Have you ever walked into a room and once you were inside, realized that you’ve completely forgotten the reason[s] why you entered it in the first place? It can happen within a split second, or a nanosecond, at the most inopportune times.
So, you find yourself standing in the middle of this room, quietly asking yourself, “Why did I come in here?” While perplexed, confused and with furrowed brow, you raise your hand to your forehead, hoping that the hand to head contact will release some magical powers for instant recall. Since that may or may not actually work, you are suddenly forced to make another decision. You decide that the best remedy is to attempt a graceful retreat.
Your greatest HOPE for memory recall is to leave the room, head back to wherever you were before this slight of mind occurred. Now that you’re safe, think back and begin again. Rest assured, you’ll be able to jog your memory. It works most of the time. It has in the past, and we know that this isn’t the first time, nor will it be the last time for an unexpected “senior moment“. What is that technique called anyway?
Well, I have been there more times than I care to remember. What we deem these moments of forgetfulness as indicative of is yet another senior moment. These moments of temporary amnesia plague us than we readily admit to have experienced, but the older we get, the more frequently it seems to happen.
So, is it really a sign telling us that we are getting old? Is it a sign of things to come? Will it get worse before it gets better? Could it mean that I have….Alzheimer’s, senility, absent-mindedness, or just plain old everyday forgetful?
I think that we are so often multi-tasking, wearing so many different hats, juggling duties, and doing so many things at once, that it is inevitable…. system overload….malfunction….ctrl+alt+del…. it catches up with us. Just when we are called to act single-mindedly, focus on one task, and follow through to completion-that’s when ….senior moment!
Moments when your clarity is unclear.
But, there’s one thing that is certain- at those times, we are forced to take a deep breath, and reflect. “Slow down, you move too fast….got to make the morning last....”[“Feelin’ Groovy”-a line from the song]
What about losing your ‘train of thought’ during a conversation! I don’t mean when you are supposed to be actively listening to the person who’s speaking, though. I’m talking about those times when you are the speaker, the person doing the talking.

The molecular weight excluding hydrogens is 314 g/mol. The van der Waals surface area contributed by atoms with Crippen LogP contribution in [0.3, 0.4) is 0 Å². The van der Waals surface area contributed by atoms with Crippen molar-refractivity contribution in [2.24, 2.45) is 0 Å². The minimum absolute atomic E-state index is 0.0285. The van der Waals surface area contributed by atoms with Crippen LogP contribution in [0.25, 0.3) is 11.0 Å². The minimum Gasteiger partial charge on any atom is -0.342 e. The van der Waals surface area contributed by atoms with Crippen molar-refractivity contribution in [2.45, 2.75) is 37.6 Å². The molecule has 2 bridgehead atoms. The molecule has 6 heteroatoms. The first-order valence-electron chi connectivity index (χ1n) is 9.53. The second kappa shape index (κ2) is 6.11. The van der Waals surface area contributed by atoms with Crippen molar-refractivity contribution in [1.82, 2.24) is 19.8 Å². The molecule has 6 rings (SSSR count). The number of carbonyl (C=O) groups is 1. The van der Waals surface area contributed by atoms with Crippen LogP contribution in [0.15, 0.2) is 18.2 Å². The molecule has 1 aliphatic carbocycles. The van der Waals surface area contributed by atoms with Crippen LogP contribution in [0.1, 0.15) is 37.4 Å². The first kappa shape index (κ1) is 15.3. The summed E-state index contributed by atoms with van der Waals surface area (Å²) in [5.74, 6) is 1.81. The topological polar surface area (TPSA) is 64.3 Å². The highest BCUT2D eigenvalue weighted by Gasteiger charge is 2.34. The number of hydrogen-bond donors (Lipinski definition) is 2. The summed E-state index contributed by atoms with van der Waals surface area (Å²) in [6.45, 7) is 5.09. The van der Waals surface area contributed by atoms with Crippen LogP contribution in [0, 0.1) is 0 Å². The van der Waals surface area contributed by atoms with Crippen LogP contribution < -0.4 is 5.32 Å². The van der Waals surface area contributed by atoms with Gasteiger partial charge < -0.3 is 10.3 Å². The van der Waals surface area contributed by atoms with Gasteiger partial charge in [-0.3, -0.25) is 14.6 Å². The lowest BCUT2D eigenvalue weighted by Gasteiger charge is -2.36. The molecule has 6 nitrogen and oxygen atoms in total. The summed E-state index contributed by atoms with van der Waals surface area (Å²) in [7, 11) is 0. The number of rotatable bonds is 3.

That’s also just plain old embarrassing, and God forbid it happens while speaking to a professional group, during a meeting at work, or during a job interview. How do you make a graceful comeback and restore composure, or better yet, make your ‘senior moment’ so smoothly interwoven into the established rhythm of your talk that your senior moment becomes practically unnoticed by anyone?
How do you recover? Gracefully, that’s how? We can succumb to this faux pas, and embrace the moment of temporary amnesia-like a brain freeze. Admitting it verbally to your audience is an option, but what do you do after you’ve acknowledged how forgetful you are? How can we make it work for us? What do you do next?
Some people have an uncanny sense of timing, or such incredible rhythmic speech control and the presence of mind[which seems like an oxymoron to a senior moment], that enables them to move right along, without appearing distracted by their loss of focus. More importantly, the overall impact of their message on the listening audience still remains positive. They seem to never ‘miss a beat’.
Some of us can work in a cute or funny joke or a quip that brings about brief laughter from others. Or, we can totally veer off into another direction and interject a new topic, until the original train can be boarded once again to return to the original point derailed by loss of focus. No matter how we choose to recover, the fact remains the same-We’ve just experienced a ‘senior moment’.
Our brain functioning does become somewhat compromised with the ravages of time. When our mental acuity, sharpness and even instant recall diminishes, don’t concede to defeat just yet. Eat nutritious foods, trying to consume as much organically produced varieties of fruits, vegatables, and drink lots of water. But, you knew that already. Take vitamin supplements. You knew that, too.
What is the moral? Well, we must accept the inevitability of the aging process. Continue to challenge yourself with brain teasers, memory games, like Concentration…if you can remember that one. Read, write, try crossword puzzles. The New York Times features terrific ones. Play Jeopardy-the TV game show, like I do, fanatically.
Unless genetically predisposed or diagnosed with early Alzheimer’s Disease, you can be proactive. My grandmother lived well into her 90’s, and remained completely lucid, stuck in her ways, but lucid nonetheless.
As we are now living longer, technology, medicine and science continues to advance. Maybe there will be a pill for this someday, or a vaccine. So, hold on, and don’t fret! Instead, grow old gracefully, and…
Thank God for those senior moments!
Why? Because, it’s important to understand that we all forget things every once in a while. Best of all, when the episodes are over, we can look back at ourselves and have a good laugh!
I say: Don’t sweat the small stuff! Have a good laugh and keep moving forward…open more doors and enter more rooms…just keep going!
By the way, has anyone seen my car keys? C’est la vie!